In 2005, the United Nations launched a revised inter-agency policy on mine action. Within this policy UNICEF has committed itself to continue and diversify its work to combat the threat of landmines.

Over coming years, UNICEF will focus on the development and implementation of MRE projects and associated activities, consistent with its capacities and priorities at country level. In situations of emergency, UNICEF may also support the national coordination of MRE with UNMAS, and in the absence of UNMAS or the UNDP, UNICEF may accept responsibility as the United Nations focal point for mine action in any given country. Such arrangements are to be determined by the United Nations’ Country Team and coordinated with the Mine Action Interagency Coordination Group.

Generally speaking, following the identification of humanitarian needs, UNICEF will support the following types of activities with its partners:

  • Developing landmine injury surveys and surveillance systems
  • Monitoring and evaluating UN-led MRE programmes and projects
  • Monitoring the humanitarian impact of landmines and ERW
  • Developing and implementing public information campaigns, education and training projects, and community liaison projects
  • Survivor assistance projects, integrated in public health and social services programmes
  • Supporting hazardous area marking projects
  • In exceptional circumstances, supporting the implementation of quick response mine clearance and explosive ordnance disposal activities.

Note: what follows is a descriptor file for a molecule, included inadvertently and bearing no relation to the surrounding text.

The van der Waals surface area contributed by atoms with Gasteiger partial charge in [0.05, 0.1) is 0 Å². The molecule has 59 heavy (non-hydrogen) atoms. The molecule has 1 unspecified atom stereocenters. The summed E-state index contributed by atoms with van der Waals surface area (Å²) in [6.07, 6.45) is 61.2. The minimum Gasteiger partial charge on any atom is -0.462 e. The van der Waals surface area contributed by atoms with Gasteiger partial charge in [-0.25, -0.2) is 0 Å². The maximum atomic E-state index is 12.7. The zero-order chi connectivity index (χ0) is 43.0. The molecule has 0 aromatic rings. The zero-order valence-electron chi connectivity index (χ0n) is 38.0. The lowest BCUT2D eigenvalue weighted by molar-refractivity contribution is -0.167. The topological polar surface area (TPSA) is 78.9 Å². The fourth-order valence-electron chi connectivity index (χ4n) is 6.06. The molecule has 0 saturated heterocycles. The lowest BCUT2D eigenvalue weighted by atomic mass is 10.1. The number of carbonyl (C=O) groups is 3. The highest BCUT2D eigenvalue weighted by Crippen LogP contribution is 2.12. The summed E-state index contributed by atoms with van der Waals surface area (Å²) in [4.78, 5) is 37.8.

In all its work UNICEF will seek to build the capacity of its local and international partners to undertake effective mine action projects. UNICEF will continue to work to develop effective mechanisms to coordinate MRE projects, such as establishing national MRE working groups, undertakes MRE and associated training activities for practitioners, in addition to providing direct technical assistance to government and other national partners.

To promote best practice, UNICEF will continue to support the development of national and international MRE policy, tools and techniques, guidelines and standards. Through outreach activities, UNICEF will disseminate and promote the adoption of the practices identified in the standards, policies and guidelines, and undertakes periodic evaluations of their effect.

UNICEF will continue to promote ratification and implementation of the Mine Ban Convention: helping to ensure that states and non state actors are aware of the threat and fully conscious of their terrible effects; that existing landmines are destroyed, hazardous areas marked; that new landmines are neither procured, manufactured nor laid; and that services are in place for survivors - particularly women and children.

Included in UNICEF’s advocacy efforts is a commitment to address problems associated with other explosive remnants of war, such as cluster munitions, to work for the further development of international law in relation to ERW and weapons that have indiscriminate effects. In addition UNICEF will continue to be an advocate for the promotion of the rights of persons with disabilities.

UNICEF will work with national governments to integrate MRE into school curricula, emergency education programmes and life-skills training. In collaboration with WHO, ICRC and other partners UNICEF will ensure the integration of landmine survivors in its broader public health, education and other development programmes, and advocates for similar inclusive strategies by other organisations.

UNICEF would like to express thanks to governments of affected and non-affected states for the support they have given UNICEF in realising its mine action work, in providing access, technical and financial assistance.

For further information on UNICEF’s work in mine action please visit www.unicef.org and www.mineaction.org.